Michelle Lim Li Ann of Project Liber8 shares her initial doubts as to what ‘normal’ people can do to effect actual change against the trafficking of humans, and later posits her thoughts on effective action in light of the bigger picture.
Dear reader, this is an article which has been quite a challenge for me to write. Mainly due to the fact that I did not care about the issue of trafficking of humans… enough.
I spent days thinking about what to write and how my approach should be like. I knew that I didn’t want to only blab on about the facts of human trafficking because, if anything, this shouldn’t be just another Wikipedia-like page. Besides, I felt like I couldn’t write a heart-felt and emotional article on the victims of human trafficking and their excruciating experiences because, well, I have not met one. So with no inspiration, I thought to just stick with the typical “What is *insert subject here*” type of article, and HAH, surprise surprise, I still didn’t know what to write.
In the midst of it all, the job of writing such an article became a chore. I just did not have the passion and drive to truly want to tell people that “Hey, human trafficking is bad and here’s why….” because seeing that I do not care about the issue enough, I don’t think I should be telling people to care when I myself couldn’t really be too bothered about it.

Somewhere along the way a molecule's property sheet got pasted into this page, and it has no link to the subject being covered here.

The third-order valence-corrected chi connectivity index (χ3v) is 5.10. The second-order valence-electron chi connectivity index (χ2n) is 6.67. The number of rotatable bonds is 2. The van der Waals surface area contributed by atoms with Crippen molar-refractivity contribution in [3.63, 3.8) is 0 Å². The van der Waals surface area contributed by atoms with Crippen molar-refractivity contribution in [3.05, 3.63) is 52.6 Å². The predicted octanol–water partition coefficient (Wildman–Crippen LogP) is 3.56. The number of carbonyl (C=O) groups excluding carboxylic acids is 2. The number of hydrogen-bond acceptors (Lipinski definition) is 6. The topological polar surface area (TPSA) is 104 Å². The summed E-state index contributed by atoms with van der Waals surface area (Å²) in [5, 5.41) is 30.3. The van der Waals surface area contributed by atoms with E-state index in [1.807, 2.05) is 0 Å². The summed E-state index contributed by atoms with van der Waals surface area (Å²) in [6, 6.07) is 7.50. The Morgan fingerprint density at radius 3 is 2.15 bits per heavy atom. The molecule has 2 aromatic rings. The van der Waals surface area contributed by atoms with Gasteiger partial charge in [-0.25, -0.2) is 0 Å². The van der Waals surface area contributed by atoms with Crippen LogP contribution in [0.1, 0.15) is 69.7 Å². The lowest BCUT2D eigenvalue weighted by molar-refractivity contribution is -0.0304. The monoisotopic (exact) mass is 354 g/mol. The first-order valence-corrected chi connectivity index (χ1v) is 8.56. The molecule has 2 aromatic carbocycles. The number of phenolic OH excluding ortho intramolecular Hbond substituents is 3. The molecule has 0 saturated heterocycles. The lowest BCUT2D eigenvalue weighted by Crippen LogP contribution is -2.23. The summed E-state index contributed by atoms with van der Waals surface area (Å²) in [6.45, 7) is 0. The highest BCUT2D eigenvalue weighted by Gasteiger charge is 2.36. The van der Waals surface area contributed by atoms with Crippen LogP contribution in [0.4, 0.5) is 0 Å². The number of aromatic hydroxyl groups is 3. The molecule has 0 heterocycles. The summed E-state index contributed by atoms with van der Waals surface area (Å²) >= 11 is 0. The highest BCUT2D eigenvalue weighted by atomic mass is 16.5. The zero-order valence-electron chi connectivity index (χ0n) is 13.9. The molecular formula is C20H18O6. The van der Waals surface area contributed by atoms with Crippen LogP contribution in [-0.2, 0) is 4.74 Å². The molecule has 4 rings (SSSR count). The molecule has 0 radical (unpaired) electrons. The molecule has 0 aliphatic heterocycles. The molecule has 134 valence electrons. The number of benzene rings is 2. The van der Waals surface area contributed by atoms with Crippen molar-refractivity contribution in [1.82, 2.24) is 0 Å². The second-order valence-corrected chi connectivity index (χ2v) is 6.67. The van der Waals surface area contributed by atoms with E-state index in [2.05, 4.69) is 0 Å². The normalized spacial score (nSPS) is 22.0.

Being cynical, my thoughts on human trafficking are these;
1) It’s an international crime which is like a game for big-time players. What can ordinary people do about it?
2) It is too complex and can’t be easily solved. What can ordinary people do about it?
3) This is a job meant for the government and other official authorities. What can ordinary people do about it?
Therefore, feeling that ordinary people can’t really do much about it, I thought “Omg, what’s the point? It’s not like we can totally stop human trafficking.” Thus, leaving me in a state of I-couldn’t-care-less.
Then, it hit me. Through my cynical eyes, I failed to see an additional problem, one which I myself had been contributing to;
4) Not enough people care about human trafficking.
…and this was a problem that ordinary people can do something about. It was a problem that I could do something about.
As I have reiterated, this article has been extremely hard to write. With that, I asked myself – Why? Why should I care? Why should more attention be given to this issue? What change will mere attention bring? Most importantly, what can ordinary people do? And this is what I have managed to come up with.